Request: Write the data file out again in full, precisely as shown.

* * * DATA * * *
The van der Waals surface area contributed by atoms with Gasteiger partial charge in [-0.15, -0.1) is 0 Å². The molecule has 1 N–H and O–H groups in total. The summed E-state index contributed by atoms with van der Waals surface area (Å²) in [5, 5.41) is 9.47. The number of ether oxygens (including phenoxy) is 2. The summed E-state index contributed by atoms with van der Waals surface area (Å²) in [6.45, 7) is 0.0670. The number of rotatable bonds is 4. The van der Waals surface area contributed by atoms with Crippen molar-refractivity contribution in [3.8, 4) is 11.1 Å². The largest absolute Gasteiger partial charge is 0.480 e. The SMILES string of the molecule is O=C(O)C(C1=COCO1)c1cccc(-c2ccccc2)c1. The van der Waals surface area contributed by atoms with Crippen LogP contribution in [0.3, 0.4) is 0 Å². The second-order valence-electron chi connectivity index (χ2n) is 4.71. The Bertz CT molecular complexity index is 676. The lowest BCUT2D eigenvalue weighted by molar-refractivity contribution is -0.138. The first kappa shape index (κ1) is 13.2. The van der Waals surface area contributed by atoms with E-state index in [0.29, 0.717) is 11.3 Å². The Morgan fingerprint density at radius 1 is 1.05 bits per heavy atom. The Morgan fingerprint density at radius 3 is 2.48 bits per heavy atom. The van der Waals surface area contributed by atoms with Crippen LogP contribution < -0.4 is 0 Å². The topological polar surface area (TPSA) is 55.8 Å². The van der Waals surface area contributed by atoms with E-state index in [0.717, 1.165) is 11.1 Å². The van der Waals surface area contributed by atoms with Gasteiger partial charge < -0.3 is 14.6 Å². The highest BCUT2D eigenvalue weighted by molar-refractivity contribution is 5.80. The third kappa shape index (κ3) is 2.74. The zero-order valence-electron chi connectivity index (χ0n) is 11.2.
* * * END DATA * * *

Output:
The van der Waals surface area contributed by atoms with Gasteiger partial charge in [-0.15, -0.1) is 0 Å². The molecule has 1 N–H and O–H groups in total. The summed E-state index contributed by atoms with van der Waals surface area (Å²) in [5, 5.41) is 9.47. The number of ether oxygens (including phenoxy) is 2. The summed E-state index contributed by atoms with van der Waals surface area (Å²) in [6.45, 7) is 0.0670. The number of rotatable bonds is 4. The van der Waals surface area contributed by atoms with Crippen molar-refractivity contribution in [3.8, 4) is 11.1 Å². The largest absolute Gasteiger partial charge is 0.480 e. The SMILES string of the molecule is O=C(O)C(C1=COCO1)c1cccc(-c2ccccc2)c1. The van der Waals surface area contributed by atoms with Crippen LogP contribution in [0.3, 0.4) is 0 Å². The second-order valence-electron chi connectivity index (χ2n) is 4.71. The Bertz CT molecular complexity index is 676. The lowest BCUT2D eigenvalue weighted by molar-refractivity contribution is -0.138. The first kappa shape index (κ1) is 13.2. The van der Waals surface area contributed by atoms with E-state index in [0.29, 0.717) is 11.3 Å². The Morgan fingerprint density at radius 1 is 1.05 bits per heavy atom. The Morgan fingerprint density at radius 3 is 2.48 bits per heavy atom. The van der Waals surface area contributed by atoms with Crippen LogP contribution < -0.4 is 0 Å². The topological polar surface area (TPSA) is 55.8 Å². The van der Waals surface area contributed by atoms with E-state index in [0.717, 1.165) is 11.1 Å². The van der Waals surface area contributed by atoms with Gasteiger partial charge < -0.3 is 14.6 Å². The highest BCUT2D eigenvalue weighted by molar-refractivity contribution is 5.80. The third kappa shape index (κ3) is 2.74. The zero-order valence-electron chi connectivity index (χ0n) is 11.2.